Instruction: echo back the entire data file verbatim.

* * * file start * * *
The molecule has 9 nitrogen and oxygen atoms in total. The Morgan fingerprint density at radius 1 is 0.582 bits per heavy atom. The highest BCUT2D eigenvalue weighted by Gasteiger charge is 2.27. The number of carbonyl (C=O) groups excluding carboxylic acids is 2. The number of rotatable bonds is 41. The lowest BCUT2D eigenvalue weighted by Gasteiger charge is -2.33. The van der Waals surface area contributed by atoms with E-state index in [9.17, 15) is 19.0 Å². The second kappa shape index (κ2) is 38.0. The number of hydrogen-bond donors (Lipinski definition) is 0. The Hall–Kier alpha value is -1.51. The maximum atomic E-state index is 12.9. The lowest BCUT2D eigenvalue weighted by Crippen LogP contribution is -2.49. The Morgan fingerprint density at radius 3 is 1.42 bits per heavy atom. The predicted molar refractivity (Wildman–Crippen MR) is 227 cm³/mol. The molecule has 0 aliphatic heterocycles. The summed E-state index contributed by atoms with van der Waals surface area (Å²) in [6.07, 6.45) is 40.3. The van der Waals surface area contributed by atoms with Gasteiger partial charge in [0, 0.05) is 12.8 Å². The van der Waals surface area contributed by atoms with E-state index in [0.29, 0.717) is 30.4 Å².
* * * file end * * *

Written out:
The molecule has 9 nitrogen and oxygen atoms in total. The Morgan fingerprint density at radius 1 is 0.582 bits per heavy atom. The highest BCUT2D eigenvalue weighted by Gasteiger charge is 2.27. The number of carbonyl (C=O) groups excluding carboxylic acids is 2. The number of rotatable bonds is 41. The lowest BCUT2D eigenvalue weighted by Gasteiger charge is -2.33. The van der Waals surface area contributed by atoms with E-state index in [9.17, 15) is 19.0 Å². The second kappa shape index (κ2) is 38.0. The number of hydrogen-bond donors (Lipinski definition) is 0. The Hall–Kier alpha value is -1.51. The maximum atomic E-state index is 12.9. The lowest BCUT2D eigenvalue weighted by Crippen LogP contribution is -2.49. The Morgan fingerprint density at radius 3 is 1.42 bits per heavy atom. The predicted molar refractivity (Wildman–Crippen MR) is 227 cm³/mol. The molecule has 0 aliphatic heterocycles. The summed E-state index contributed by atoms with van der Waals surface area (Å²) in [6.07, 6.45) is 40.3. The van der Waals surface area contributed by atoms with Gasteiger partial charge in [0, 0.05) is 12.8 Å². The van der Waals surface area contributed by atoms with E-state index in [0.29, 0.717) is 30.4 Å².